By Jim Ellis
Dec. 6, 2018 — Two House races are still not finalized, with one possibly headed for a new election. In California, action is still not complete now almost a month after Election Day. Democrat T.J. Cox leads Rep. David Valadao (R-Hanford/Bakersfield) by 843 votes in the 21st District with an undetermined number of ballots remaining to be counted. It does appear that Cox will be declared the winner, but the election officials actually doing finalizing the race still have not done so.
In North Carolina, the state Board of Elections has blocked certifying Republican Mark Harris’ victory over Democratic businessman Dan McCready in the state’s open 9th District. The seat went to open status after the North Carolina primary in May when Harris, formerly a Baptist pastor, upset Rep. Bob Pittenger (R-Charlotte) in the Republican primary.
Ironically, a practice referred to as “ballot harvesting” appears to be at the heart of the California political overtime races and this one suspended result in North Carolina. Ballot harvesting is the act of an individual gathering absentee ballots from voters, bundling them together, and turning them over to election officers for counting purposes. In California, ballot harvesting is now legal. In North Carolina, it is not.
In the Golden State, the Valadao district is the last to turn. In five other seats, all Republican held, the GOP candidate led through Election Day and mail counting, only to see the tables turn when provisional ballots were added. Statewide, almost 2 million votes were in this category, so an average of approximately 35,000 such votes were present in most congressional districts.
The provisional ballots, according to the California Secretary of State’s office, are votes cast by individuals not on the registration rolls or from people who received a mail ballot but decided to vote in person. The outlined procedure calls for the local elections’ office to verify the provisional ballots before counting them. Many of the absentee-type votes were submitted through the ballot harvesting process.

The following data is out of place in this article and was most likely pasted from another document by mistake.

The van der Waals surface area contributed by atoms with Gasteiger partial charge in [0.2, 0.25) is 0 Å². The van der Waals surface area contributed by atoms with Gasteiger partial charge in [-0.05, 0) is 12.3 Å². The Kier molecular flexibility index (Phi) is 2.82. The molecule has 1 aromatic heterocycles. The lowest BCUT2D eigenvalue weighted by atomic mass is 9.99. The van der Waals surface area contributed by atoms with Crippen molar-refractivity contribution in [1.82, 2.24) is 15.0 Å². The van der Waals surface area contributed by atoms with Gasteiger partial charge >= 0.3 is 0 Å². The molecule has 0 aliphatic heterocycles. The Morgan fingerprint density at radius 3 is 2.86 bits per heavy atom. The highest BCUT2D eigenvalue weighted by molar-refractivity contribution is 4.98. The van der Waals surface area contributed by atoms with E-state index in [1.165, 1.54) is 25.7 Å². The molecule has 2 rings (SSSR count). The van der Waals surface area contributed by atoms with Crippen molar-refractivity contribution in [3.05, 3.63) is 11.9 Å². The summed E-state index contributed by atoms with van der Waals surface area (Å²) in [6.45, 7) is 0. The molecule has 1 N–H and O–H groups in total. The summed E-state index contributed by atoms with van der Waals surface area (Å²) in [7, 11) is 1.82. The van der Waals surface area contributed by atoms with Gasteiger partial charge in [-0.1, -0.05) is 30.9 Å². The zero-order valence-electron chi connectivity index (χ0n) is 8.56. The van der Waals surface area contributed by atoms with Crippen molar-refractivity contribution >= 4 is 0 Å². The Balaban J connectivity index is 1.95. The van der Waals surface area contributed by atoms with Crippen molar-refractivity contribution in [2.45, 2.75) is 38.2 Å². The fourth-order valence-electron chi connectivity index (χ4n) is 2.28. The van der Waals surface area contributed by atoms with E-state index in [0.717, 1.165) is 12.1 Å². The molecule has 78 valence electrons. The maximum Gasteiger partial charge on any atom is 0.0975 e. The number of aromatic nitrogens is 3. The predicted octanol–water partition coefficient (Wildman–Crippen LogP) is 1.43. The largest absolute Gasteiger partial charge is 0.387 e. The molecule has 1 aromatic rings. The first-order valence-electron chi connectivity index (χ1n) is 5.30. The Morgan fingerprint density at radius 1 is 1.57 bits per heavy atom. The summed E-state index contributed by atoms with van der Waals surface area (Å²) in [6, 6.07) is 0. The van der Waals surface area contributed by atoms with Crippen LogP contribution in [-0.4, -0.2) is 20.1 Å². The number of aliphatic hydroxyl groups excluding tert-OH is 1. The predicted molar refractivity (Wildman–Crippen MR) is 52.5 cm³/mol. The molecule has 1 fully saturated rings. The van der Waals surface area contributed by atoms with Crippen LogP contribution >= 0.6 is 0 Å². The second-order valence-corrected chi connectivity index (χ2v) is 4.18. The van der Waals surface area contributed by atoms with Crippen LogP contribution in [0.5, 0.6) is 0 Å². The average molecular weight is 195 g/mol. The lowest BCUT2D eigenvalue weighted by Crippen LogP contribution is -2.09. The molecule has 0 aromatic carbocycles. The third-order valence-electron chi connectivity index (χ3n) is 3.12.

The North Carolina Board of Elections membership, under scrutiny themselves because a state court has already declared the panel’s composition to be unconstitutional, is supposed to be dissolved Dec. 12 after being granted an original extension. But, the board has scheduled another hearing on the NC-9 situation for Dec. 21, and is actively conducting an investigation over what the board vice chairman originally declared as “voting irregularities.” It is now coming to light that the referred to problems revolve around ballot harvesting incidents.
Currently, two other investigations are simultaneously underway. In addition to the Board of Elections probe, the FBI is now involved, as is the Wake County district attorney. Though Wake County is nowhere near the location of the alleged violations in Bladen County, the tri-county DA in the actual area of jurisdiction referred the case to Wake because, he indicated, much of the questionable process began in Raleigh. It is also probable that the smaller rural county area prosecution office has far less of a budget for an investigation of this type, hence his desire to involve a larger and more experienced office and staff, which has more in the way of implementation funds.
The state board has the power to order a new election if they do not ultimately certify the Harris victory. Additionally, the House itself, under Democratic Party control on Jan. 3, has the power to seat each member. Without an official state-issued certificate of election, it is a foregone conclusion that the House will not seat Harris, thus declaring the seat vacant.
If the board orders a new election, the contest will be among only Harris and McCready, along with Libertarian candidate Jeff Scott. If the House were to declare the seat vacant, a special election would be scheduled, meaning a primary and general election process would begin anew and be open to anyone choosing to run.
It is unclear whether the board can declare ballots void, and thus throw the election another candidate, in this case McCready. It is possible, however, that a court could do such. Therefore, it appears this race will require a long period of time to ultimately decide. For their part, Republican officials are calling for certification now, saying that the number of tainted ballots is not enough to overturn the outcome. The uncertified final count gives Harris a 905-vote victory.